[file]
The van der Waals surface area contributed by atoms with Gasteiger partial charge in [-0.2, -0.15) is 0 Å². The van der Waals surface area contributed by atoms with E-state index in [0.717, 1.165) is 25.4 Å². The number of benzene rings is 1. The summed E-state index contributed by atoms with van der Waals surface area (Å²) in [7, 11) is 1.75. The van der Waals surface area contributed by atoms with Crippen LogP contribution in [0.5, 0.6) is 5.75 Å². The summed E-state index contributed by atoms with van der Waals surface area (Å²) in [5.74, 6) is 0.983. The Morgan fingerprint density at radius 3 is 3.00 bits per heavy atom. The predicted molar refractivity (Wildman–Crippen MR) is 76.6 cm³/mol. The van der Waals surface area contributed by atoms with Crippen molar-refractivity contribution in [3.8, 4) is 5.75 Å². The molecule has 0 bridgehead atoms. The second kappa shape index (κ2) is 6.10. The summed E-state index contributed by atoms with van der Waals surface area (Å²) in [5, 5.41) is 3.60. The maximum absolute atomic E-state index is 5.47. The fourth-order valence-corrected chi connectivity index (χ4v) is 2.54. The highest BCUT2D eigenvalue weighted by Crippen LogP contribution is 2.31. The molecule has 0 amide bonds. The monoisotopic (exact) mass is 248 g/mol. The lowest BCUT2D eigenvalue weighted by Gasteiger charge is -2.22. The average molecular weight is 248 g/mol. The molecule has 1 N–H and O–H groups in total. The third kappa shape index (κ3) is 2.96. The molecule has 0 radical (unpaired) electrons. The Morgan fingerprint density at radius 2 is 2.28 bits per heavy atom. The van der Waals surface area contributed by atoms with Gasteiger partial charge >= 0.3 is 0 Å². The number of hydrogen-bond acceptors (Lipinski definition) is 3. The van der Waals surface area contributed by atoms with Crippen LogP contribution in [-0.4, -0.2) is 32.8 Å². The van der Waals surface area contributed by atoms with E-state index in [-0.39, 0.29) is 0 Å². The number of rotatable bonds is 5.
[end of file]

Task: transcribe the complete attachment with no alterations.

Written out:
The van der Waals surface area contributed by atoms with Gasteiger partial charge in [-0.2, -0.15) is 0 Å². The van der Waals surface area contributed by atoms with E-state index in [0.717, 1.165) is 25.4 Å². The number of benzene rings is 1. The summed E-state index contributed by atoms with van der Waals surface area (Å²) in [7, 11) is 1.75. The van der Waals surface area contributed by atoms with Crippen LogP contribution in [0.5, 0.6) is 5.75 Å². The summed E-state index contributed by atoms with van der Waals surface area (Å²) in [5.74, 6) is 0.983. The Morgan fingerprint density at radius 3 is 3.00 bits per heavy atom. The predicted molar refractivity (Wildman–Crippen MR) is 76.6 cm³/mol. The van der Waals surface area contributed by atoms with Crippen molar-refractivity contribution in [3.8, 4) is 5.75 Å². The molecule has 0 bridgehead atoms. The second kappa shape index (κ2) is 6.10. The summed E-state index contributed by atoms with van der Waals surface area (Å²) in [5, 5.41) is 3.60. The maximum absolute atomic E-state index is 5.47. The fourth-order valence-corrected chi connectivity index (χ4v) is 2.54. The highest BCUT2D eigenvalue weighted by Crippen LogP contribution is 2.31. The molecule has 0 amide bonds. The monoisotopic (exact) mass is 248 g/mol. The lowest BCUT2D eigenvalue weighted by Gasteiger charge is -2.22. The average molecular weight is 248 g/mol. The molecule has 1 N–H and O–H groups in total. The third kappa shape index (κ3) is 2.96. The molecule has 0 radical (unpaired) electrons. The Morgan fingerprint density at radius 2 is 2.28 bits per heavy atom. The van der Waals surface area contributed by atoms with Gasteiger partial charge >= 0.3 is 0 Å². The number of hydrogen-bond acceptors (Lipinski definition) is 3. The van der Waals surface area contributed by atoms with Crippen LogP contribution in [-0.4, -0.2) is 32.8 Å². The van der Waals surface area contributed by atoms with E-state index in [-0.39, 0.29) is 0 Å². The number of rotatable bonds is 5.